Gov. Gen. Blanco transmitted the documents to Judge Advocate General, Don Nicolas de la Pena for an opinion. After studying the documents, de la Pena recommended the following: (1) the accused be brought to trial, (2) he should be kept in prison, (3) an order for payment of one million pesos be issued to Rizal and (4) he should be defended in court by an army officer.
Rizal Chooses His Defender
Rizal had to make the choice for his defender. His choices were limited as the list of possible army lawyers was provided for him. On the 8th of December, Rizal was given the list of 100 lieutenants in the Spanish army. One name in the list struck his fancy, Don Luis Taviel de Andrade, who was actually the brother of his former body guard, Jose de Andrade. Don Luis Taviel de Andrade was Rizal's choice for a lawyer.
Accusations Against Rizal
On December 11, Rizal was formally given his charges. He was accused of being "the principal organizer and the living soul of the Filipino insurrection, the founder of societies, periodicals and books dedicated to fomenting and propagating ideas of rebellion." With these charges, Rizal had raised no objection but he pleaded 'not guilty' to the court. He waived the right to amend or make any further statements already made, except that he had taken no part in politics since his exile in Dapitan.
A New Governor General
On the 13th of December, Gen. Camilo de Polavieja took the seat of General Blanco as governor general of the Philippines. The withdrawal of Blanco from the position had sealed Rizal's fate as Polavieja was ruthless and was biased against Rizal.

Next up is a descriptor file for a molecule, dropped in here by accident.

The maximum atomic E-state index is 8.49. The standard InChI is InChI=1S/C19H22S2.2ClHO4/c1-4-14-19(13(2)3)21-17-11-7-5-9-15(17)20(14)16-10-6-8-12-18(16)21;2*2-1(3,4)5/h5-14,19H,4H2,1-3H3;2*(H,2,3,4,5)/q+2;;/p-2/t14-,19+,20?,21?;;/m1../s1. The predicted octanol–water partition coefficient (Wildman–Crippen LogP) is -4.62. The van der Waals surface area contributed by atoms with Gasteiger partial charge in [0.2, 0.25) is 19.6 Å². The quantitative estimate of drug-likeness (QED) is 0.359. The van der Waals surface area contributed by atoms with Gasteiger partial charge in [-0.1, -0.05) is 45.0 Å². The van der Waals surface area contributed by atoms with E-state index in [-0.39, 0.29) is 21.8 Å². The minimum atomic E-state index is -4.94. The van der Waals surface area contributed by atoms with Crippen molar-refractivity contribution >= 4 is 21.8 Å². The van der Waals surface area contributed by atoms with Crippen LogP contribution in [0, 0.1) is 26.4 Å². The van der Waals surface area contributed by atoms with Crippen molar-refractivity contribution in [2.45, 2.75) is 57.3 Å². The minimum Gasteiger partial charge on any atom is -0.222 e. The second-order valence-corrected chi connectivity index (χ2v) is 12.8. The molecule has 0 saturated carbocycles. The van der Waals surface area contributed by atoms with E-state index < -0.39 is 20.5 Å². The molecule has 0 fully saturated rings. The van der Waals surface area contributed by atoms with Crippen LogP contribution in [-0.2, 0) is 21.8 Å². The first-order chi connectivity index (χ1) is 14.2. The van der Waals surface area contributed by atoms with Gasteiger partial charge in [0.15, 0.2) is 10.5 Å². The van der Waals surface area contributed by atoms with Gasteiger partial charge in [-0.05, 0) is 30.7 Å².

Rizal's Manifesto
On December 15, Rizal wrote a manifesto to his people appealing to them to stop the necessary shedding of blood and to achieve their liberties by means of education and industry.

Judge Advocate de la Pena however suppressed the release of this manifesto.
Rizal's Saddest Christmas
December 25, 1986 was Rizal's last and saddest Christmas. He was accustomed to celebrating Christmas with his family or his beloved friends. On his last Christmas, he found himself alone and depressed in a dreary prison cell. He was in despair in this particular Christmas as he had no illusions about his fate. He took time to write a letter to Lt. Taviel de Andrade. He wished to see Lt. Andrade before he makes an appearance in court.
The Trial of Rizal
On the 26th of December at 8:00am, the court-martial of Rizal started in the building called Cuartel de Espana. Seated behind the table were seven members of the military court. In their army uniforms, the officers present were: Lt. Col. Arjona, Capt. Munoz, Capt. Reguera, Capt. Osorio, Capt. Nunez, Capt. Escribrano and Capt. Rodriguez.